An intense, prolonged heatwave is sweeping across Europe, with potential record-breaking temperatures of up to 48°C (118.4°F). This follows global temperature records and coincides with the onset of El Niño. Last year’s heatwaves caused over 60,000 deaths in Europe, and this summer’s conditions could be even more severe.
Temperatures are soaring across Europe this week due to an intense, extended heatwave. Italy, Spain, France, Germany, and Poland are all experiencing this major heatwave, with temperatures anticipated to reach a scorching 48°C (118.4°F) on the islands of Sicily and Sardinia – potentially setting a new European record.
An anticyclone, a region of high atmospheric pressure, named “Cerberus” (named after the monster from Dante’s Inferno) coming from the south is expected to push temperatures over 40°C (104°F) across a significant portion of Italy. This high heat follows a spring and early summer rife with storms and floods.
The highest temperature ever recorded in Europe was 48.8°C (119.84°F), recorded on August 11, 2021, in Floridia, a town in Sicily’s Syracuse province. That record may be surpassed in the forthcoming days.
The below animation uses data from the Copernicus Sentinel-3 mission’s radiometer instrument and illustrates land surface temperatures across Italy between July 9 and 10. As the image clearly reveals, the land surface in cities like Rome, Naples, Taranto, and Foggia exceeded 45°C (113°F). On the eastern slopes of Mount Etna in Sicily, temperatures above 50°C (122°F) were recorded.
Given that the Copernicus Sentinel-3 collected these data in the late morning (11:30 CEST), the temperature likely continued to rise throughout the afternoon.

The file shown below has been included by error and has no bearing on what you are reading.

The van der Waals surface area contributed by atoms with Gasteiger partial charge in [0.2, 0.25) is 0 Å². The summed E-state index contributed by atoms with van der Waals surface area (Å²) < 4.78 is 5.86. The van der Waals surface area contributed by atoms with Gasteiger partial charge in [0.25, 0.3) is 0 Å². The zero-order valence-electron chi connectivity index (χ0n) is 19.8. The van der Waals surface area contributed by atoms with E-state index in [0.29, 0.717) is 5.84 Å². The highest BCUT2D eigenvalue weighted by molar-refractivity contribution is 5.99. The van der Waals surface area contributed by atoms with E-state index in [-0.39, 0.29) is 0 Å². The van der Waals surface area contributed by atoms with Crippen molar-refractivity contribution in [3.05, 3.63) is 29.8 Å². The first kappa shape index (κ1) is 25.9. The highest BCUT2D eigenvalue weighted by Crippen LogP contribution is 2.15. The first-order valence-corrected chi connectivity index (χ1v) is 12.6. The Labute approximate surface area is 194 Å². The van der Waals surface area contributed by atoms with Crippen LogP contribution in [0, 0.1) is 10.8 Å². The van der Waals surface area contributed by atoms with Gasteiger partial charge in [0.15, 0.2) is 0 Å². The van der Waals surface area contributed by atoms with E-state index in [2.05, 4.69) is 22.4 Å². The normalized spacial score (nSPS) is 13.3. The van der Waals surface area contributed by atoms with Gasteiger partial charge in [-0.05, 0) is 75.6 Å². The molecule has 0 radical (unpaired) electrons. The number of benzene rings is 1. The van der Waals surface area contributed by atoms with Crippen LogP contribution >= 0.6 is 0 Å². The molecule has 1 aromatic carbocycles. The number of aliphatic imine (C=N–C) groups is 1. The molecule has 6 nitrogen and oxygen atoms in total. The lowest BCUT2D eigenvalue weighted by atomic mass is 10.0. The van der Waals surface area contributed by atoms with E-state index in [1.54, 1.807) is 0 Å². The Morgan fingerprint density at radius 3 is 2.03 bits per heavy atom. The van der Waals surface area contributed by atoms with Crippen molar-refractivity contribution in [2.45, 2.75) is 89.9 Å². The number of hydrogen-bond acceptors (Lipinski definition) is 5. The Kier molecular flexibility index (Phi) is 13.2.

This satellite instrument measures the actual energy radiating from Earth and reflects the temperature of the land surface, which is typically hotter than air temperatures. Hence, the map displays the true temperature of the land’s surface.
Scientists use land surface temperature data to better understand and forecast weather and climate patterns, monitor fires, optimize crop irrigation, and improve urban heat mitigation strategies.
This heatwave also affects other European cities, with air temperatures projected to hit 44°C (111.2°F) in parts of Spain later this week. Other areas hit hard include Rome, Italy, and Madrid and Seville in Spain, with land surface temperatures reaching 46°C (114.8°F) and 47°C (116.6°F) respectively.
“Climate warming amplified this year by El Niño severely affects food production, water availability as well as our health. To properly adapt to these changes we need timely information at actionable resolution which the Copernicus programme is providing with Sentinel-3 and soon with the Copernicus Land Surface Temperature Monitoring mission at 50 m resolution,” commented Benjamin Koetz, Mission Scientist of the Land Surface Temperature Monitoring mission.
These extreme temperatures in Europe mirror the record-breaking global temperatures reported earlier this week by the World Meteorological Organization. These came after the hottest June on record, marked by unprecedented sea surface temperatures and a record low in Antarctic sea ice extent. The Copernicus Climate Change Service reported that June 2023 was just over 0.5°C (0.9°F) above the 1991-2020 average.
The current heat aligns with the onset of El Niño, a natural phenomenon warming the Pacific Ocean. It’s expected that the global temperature will rise further and more weather records will be broken.
A study recently published in Nature Medicine disclosed that over 60,000 people perished due to last year’s summer heatwaves across Europe, with the highest mortality rates in Italy, Greece, Spain, and Portugal. This summer could potentially be worse. Consequently, the Red Cross has called on locals and tourists to exercise extreme caution and pay attention to those most vulnerable to the high temperatures.